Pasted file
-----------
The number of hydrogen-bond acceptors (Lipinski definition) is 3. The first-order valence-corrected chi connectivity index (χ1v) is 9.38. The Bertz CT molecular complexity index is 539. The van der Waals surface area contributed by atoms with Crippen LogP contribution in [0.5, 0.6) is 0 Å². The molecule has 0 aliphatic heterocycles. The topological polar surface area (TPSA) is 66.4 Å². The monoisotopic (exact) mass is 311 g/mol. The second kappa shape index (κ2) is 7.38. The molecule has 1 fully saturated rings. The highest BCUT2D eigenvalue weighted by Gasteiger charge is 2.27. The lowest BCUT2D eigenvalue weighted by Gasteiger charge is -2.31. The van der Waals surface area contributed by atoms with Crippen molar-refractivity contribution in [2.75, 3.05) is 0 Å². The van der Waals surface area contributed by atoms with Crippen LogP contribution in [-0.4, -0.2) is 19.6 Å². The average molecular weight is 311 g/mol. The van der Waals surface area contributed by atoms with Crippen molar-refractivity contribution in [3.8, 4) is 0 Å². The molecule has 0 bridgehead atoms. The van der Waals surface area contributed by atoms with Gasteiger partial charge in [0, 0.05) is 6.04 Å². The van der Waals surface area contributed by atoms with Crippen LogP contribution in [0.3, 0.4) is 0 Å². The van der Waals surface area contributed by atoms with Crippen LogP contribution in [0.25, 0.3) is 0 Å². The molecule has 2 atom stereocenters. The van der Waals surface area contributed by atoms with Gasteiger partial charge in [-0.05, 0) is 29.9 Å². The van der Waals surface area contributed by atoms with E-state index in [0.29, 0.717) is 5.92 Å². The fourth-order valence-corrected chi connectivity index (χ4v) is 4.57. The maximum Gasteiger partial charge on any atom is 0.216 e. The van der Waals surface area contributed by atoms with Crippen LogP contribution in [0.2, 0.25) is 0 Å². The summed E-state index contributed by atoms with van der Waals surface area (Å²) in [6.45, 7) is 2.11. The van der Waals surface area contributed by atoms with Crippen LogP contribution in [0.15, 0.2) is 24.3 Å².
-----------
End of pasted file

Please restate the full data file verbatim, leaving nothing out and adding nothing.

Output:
The number of hydrogen-bond acceptors (Lipinski definition) is 3. The first-order valence-corrected chi connectivity index (χ1v) is 9.38. The Bertz CT molecular complexity index is 539. The van der Waals surface area contributed by atoms with Crippen LogP contribution in [0.5, 0.6) is 0 Å². The molecule has 0 aliphatic heterocycles. The topological polar surface area (TPSA) is 66.4 Å². The monoisotopic (exact) mass is 311 g/mol. The second kappa shape index (κ2) is 7.38. The molecule has 1 fully saturated rings. The highest BCUT2D eigenvalue weighted by Gasteiger charge is 2.27. The lowest BCUT2D eigenvalue weighted by Gasteiger charge is -2.31. The van der Waals surface area contributed by atoms with Crippen molar-refractivity contribution in [2.75, 3.05) is 0 Å². The van der Waals surface area contributed by atoms with Crippen LogP contribution in [-0.4, -0.2) is 19.6 Å². The average molecular weight is 311 g/mol. The van der Waals surface area contributed by atoms with Crippen molar-refractivity contribution in [3.8, 4) is 0 Å². The molecule has 0 bridgehead atoms. The van der Waals surface area contributed by atoms with Gasteiger partial charge in [0, 0.05) is 6.04 Å². The van der Waals surface area contributed by atoms with Crippen LogP contribution in [0.3, 0.4) is 0 Å². The van der Waals surface area contributed by atoms with Crippen LogP contribution in [0.25, 0.3) is 0 Å². The molecule has 2 atom stereocenters. The van der Waals surface area contributed by atoms with Gasteiger partial charge in [-0.05, 0) is 29.9 Å². The van der Waals surface area contributed by atoms with E-state index in [0.29, 0.717) is 5.92 Å². The fourth-order valence-corrected chi connectivity index (χ4v) is 4.57. The maximum Gasteiger partial charge on any atom is 0.216 e. The van der Waals surface area contributed by atoms with Crippen LogP contribution in [0.2, 0.25) is 0 Å². The summed E-state index contributed by atoms with van der Waals surface area (Å²) in [6.45, 7) is 2.11. The van der Waals surface area contributed by atoms with Crippen LogP contribution in [0.15, 0.2) is 24.3 Å².